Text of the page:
Illinois Natural History Survey assistant ornithologist Anastasia Rahlin conducted field surveys in Volo Bog State Natural Area, Illinois’ only open-water quaking bog. Her efforts paid off this summer with the discovery of a king rail, a state-endangered water bird that blends in well with its surroundings.
VOLO BOG, Ill. – It’s hot and my shirt is sticking to my back. I part scrubby marsh vegetation with one hand and shield my face with the other. Hiking along the margins of Illinois’ only open-water quaking bog, I’m carrying five liters of swamp water in bottles in my backpack, my samples sloshing with each step.
By collecting and analyzing the DNA in water samples from various sites in the bog, researchers can determine which species are active there.
Collecting wetland water samples is far from glamorous. My feet are wet, my legs caked in mud, and I frequently swat at hordes of mosquitoes as I hike, sometimes with as much as 10 liters of water in my pack. I’m not interested in the water; rather, if all goes well, I will find my samples contain the DNA of mysterious marsh birds, called rails, that breed and migrate through Illinois wetlands.
By squeezing my water samples through a fine filter, then extracting and amplifying the DNA that sticks to the filter, I can potentially amplify the bird DNA in each sample and understand which marshes harbor which species of breeding rails.
A boardwalk allows easy passage through parts of the bog.
I’m interested in rails specifically because they’re so difficult to find. While we know the migratory patterns of most bird species that stop over or breed in the U.S., we know very little about when and where rails migrate. Big question marks mar the range maps in Birds of the World, an online tool developed by Cornell University and the bible of life history information for our feathered brethren.
The largest of American rails, the king rail prefers to forage at the edge of open water in brackish and freshwater marshes.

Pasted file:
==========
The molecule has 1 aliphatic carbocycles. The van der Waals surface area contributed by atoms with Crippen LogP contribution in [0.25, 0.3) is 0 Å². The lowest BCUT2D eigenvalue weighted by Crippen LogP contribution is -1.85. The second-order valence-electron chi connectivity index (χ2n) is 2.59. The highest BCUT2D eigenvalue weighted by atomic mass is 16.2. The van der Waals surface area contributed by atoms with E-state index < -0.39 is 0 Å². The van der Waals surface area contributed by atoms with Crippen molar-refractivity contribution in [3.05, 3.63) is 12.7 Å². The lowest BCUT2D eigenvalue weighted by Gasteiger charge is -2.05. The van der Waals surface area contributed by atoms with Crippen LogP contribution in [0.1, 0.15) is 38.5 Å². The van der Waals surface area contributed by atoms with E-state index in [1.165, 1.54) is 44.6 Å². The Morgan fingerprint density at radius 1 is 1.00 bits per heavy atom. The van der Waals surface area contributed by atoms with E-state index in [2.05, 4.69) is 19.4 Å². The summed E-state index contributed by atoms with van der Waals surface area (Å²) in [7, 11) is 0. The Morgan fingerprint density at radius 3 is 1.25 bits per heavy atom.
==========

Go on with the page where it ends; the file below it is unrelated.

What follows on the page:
With my environmental DNA samples, I can start to fill in the gaps of our knowledge of rail distribution. I want to develop models of where rails occur, and I hope to better understand the timing of their migrations. This information will help land managers protect wetlands and better time their wetland mitigation measures.
Field technician Alison Világ holds a least bittern discovered in the team’s wetland surveys.
Here in the bog, I reach my final survey point and collect my last water sample. I take a breath, and then hear an angry “CLACK! CLACK! CLACK!” I freeze. Could this be a king rail – an endangered species in Illinois? This is a lifer bird for me. Despite searching for them for months in Illinois wetlands, I have never heard or seen one.
The researchers collected a fecal sample that will allow them to verify that their environmental DNA samples accurately reflect the presence of this bird.
I scour the reeds ahead and notice a shadow bobbing rapidly toward me. The king rail emerges from the reeds, striding with purpose and very angry that I have trespassed on its territory. It is much larger and taller than I expected, approximately knee-high. I hold my breath as I take a video on my phone and stay until the rail disappears again into the marsh, clacking away.
When I get back to the field truck, I tell field technician Alison Világ that I saw a king rail at our last survey location. She promptly goes to investigate.
A few minutes later, I get the best news of the day. Alison sends a text with only two words: “It pooped!” This is excellent news: A fecal sample from a rail will help us validate our eDNA detection methods.